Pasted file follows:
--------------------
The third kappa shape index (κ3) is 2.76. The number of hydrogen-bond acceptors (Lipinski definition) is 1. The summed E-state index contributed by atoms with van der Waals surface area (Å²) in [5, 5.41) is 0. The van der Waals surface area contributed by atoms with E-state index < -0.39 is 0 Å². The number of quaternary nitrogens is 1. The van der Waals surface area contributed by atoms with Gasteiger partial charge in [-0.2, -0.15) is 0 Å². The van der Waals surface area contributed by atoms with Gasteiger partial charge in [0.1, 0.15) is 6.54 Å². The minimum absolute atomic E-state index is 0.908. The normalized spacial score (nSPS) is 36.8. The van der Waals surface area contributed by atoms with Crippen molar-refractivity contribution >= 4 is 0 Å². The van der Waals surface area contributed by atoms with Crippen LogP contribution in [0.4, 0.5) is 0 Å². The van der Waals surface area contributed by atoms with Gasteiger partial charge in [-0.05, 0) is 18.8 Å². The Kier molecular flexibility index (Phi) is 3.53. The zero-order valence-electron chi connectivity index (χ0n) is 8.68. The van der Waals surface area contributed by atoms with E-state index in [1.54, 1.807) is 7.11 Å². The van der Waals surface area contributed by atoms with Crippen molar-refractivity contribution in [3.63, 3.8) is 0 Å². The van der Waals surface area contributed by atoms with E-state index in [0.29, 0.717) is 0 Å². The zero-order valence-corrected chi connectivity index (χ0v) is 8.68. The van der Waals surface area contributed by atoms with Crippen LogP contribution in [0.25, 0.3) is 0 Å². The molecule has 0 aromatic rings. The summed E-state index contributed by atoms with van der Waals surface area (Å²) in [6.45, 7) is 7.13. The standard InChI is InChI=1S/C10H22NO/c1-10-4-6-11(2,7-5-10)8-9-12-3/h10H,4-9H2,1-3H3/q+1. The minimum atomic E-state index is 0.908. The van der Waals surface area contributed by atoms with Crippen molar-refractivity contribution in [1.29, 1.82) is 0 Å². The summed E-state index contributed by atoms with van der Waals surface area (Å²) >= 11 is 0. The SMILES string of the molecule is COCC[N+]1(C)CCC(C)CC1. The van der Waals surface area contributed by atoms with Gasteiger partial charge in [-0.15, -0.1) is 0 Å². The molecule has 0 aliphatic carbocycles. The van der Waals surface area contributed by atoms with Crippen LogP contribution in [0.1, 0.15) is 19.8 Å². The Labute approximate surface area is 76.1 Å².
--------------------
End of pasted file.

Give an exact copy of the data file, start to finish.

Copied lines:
The third kappa shape index (κ3) is 2.76. The number of hydrogen-bond acceptors (Lipinski definition) is 1. The summed E-state index contributed by atoms with van der Waals surface area (Å²) in [5, 5.41) is 0. The van der Waals surface area contributed by atoms with E-state index < -0.39 is 0 Å². The number of quaternary nitrogens is 1. The van der Waals surface area contributed by atoms with Gasteiger partial charge in [-0.2, -0.15) is 0 Å². The van der Waals surface area contributed by atoms with Gasteiger partial charge in [0.1, 0.15) is 6.54 Å². The minimum absolute atomic E-state index is 0.908. The normalized spacial score (nSPS) is 36.8. The van der Waals surface area contributed by atoms with Crippen molar-refractivity contribution >= 4 is 0 Å². The van der Waals surface area contributed by atoms with Crippen LogP contribution in [0.4, 0.5) is 0 Å². The van der Waals surface area contributed by atoms with Gasteiger partial charge in [-0.05, 0) is 18.8 Å². The Kier molecular flexibility index (Phi) is 3.53. The zero-order valence-electron chi connectivity index (χ0n) is 8.68. The van der Waals surface area contributed by atoms with E-state index in [1.54, 1.807) is 7.11 Å². The van der Waals surface area contributed by atoms with Crippen molar-refractivity contribution in [3.63, 3.8) is 0 Å². The van der Waals surface area contributed by atoms with E-state index in [0.29, 0.717) is 0 Å². The zero-order valence-corrected chi connectivity index (χ0v) is 8.68. The van der Waals surface area contributed by atoms with Crippen LogP contribution in [0.25, 0.3) is 0 Å². The molecule has 0 aromatic rings. The summed E-state index contributed by atoms with van der Waals surface area (Å²) in [6.45, 7) is 7.13. The standard InChI is InChI=1S/C10H22NO/c1-10-4-6-11(2,7-5-10)8-9-12-3/h10H,4-9H2,1-3H3/q+1. The minimum atomic E-state index is 0.908. The van der Waals surface area contributed by atoms with Crippen molar-refractivity contribution in [1.29, 1.82) is 0 Å². The summed E-state index contributed by atoms with van der Waals surface area (Å²) >= 11 is 0. The SMILES string of the molecule is COCC[N+]1(C)CCC(C)CC1. The van der Waals surface area contributed by atoms with Gasteiger partial charge in [-0.15, -0.1) is 0 Å². The molecule has 0 aliphatic carbocycles. The van der Waals surface area contributed by atoms with Crippen LogP contribution in [0.1, 0.15) is 19.8 Å². The Labute approximate surface area is 76.1 Å².